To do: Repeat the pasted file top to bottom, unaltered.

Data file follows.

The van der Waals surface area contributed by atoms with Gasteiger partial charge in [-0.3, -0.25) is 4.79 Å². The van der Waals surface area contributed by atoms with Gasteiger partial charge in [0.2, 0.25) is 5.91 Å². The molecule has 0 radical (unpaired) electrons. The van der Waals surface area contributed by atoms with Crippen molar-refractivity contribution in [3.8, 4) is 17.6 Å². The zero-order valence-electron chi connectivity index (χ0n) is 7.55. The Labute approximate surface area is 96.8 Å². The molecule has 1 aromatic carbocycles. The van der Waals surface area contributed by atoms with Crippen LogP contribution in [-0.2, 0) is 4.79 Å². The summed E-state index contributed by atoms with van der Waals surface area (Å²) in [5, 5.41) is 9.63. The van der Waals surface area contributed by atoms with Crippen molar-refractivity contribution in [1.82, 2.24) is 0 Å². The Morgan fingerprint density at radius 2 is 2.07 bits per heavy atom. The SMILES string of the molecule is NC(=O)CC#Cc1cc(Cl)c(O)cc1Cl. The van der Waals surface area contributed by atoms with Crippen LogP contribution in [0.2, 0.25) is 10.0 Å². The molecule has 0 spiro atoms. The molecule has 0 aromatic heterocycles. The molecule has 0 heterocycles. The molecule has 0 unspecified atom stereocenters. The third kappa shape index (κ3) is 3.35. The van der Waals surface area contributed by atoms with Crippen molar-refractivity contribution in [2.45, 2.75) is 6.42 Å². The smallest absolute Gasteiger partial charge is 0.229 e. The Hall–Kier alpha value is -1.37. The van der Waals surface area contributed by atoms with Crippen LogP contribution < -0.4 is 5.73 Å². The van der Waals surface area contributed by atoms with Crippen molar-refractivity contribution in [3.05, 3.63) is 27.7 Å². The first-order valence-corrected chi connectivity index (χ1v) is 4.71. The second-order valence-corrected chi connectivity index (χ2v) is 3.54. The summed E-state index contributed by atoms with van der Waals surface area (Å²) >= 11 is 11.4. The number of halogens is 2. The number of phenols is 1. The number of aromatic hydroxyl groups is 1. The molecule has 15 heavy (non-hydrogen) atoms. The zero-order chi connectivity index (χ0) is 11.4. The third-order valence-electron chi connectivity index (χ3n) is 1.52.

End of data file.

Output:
The van der Waals surface area contributed by atoms with Gasteiger partial charge in [-0.3, -0.25) is 4.79 Å². The van der Waals surface area contributed by atoms with Gasteiger partial charge in [0.2, 0.25) is 5.91 Å². The molecule has 0 radical (unpaired) electrons. The van der Waals surface area contributed by atoms with Crippen molar-refractivity contribution in [3.8, 4) is 17.6 Å². The zero-order valence-electron chi connectivity index (χ0n) is 7.55. The Labute approximate surface area is 96.8 Å². The molecule has 1 aromatic carbocycles. The van der Waals surface area contributed by atoms with Crippen LogP contribution in [-0.2, 0) is 4.79 Å². The summed E-state index contributed by atoms with van der Waals surface area (Å²) in [5, 5.41) is 9.63. The van der Waals surface area contributed by atoms with Crippen molar-refractivity contribution in [1.82, 2.24) is 0 Å². The Morgan fingerprint density at radius 2 is 2.07 bits per heavy atom. The SMILES string of the molecule is NC(=O)CC#Cc1cc(Cl)c(O)cc1Cl. The van der Waals surface area contributed by atoms with Crippen LogP contribution in [0.2, 0.25) is 10.0 Å². The molecule has 0 spiro atoms. The molecule has 0 aromatic heterocycles. The molecule has 0 heterocycles. The molecule has 0 unspecified atom stereocenters. The third kappa shape index (κ3) is 3.35. The van der Waals surface area contributed by atoms with Crippen molar-refractivity contribution in [2.45, 2.75) is 6.42 Å². The smallest absolute Gasteiger partial charge is 0.229 e. The Hall–Kier alpha value is -1.37. The van der Waals surface area contributed by atoms with Crippen LogP contribution < -0.4 is 5.73 Å². The van der Waals surface area contributed by atoms with Crippen molar-refractivity contribution in [3.05, 3.63) is 27.7 Å². The first-order valence-corrected chi connectivity index (χ1v) is 4.71. The second-order valence-corrected chi connectivity index (χ2v) is 3.54. The summed E-state index contributed by atoms with van der Waals surface area (Å²) >= 11 is 11.4. The number of halogens is 2. The number of phenols is 1. The number of aromatic hydroxyl groups is 1. The molecule has 15 heavy (non-hydrogen) atoms. The zero-order chi connectivity index (χ0) is 11.4. The third-order valence-electron chi connectivity index (χ3n) is 1.52.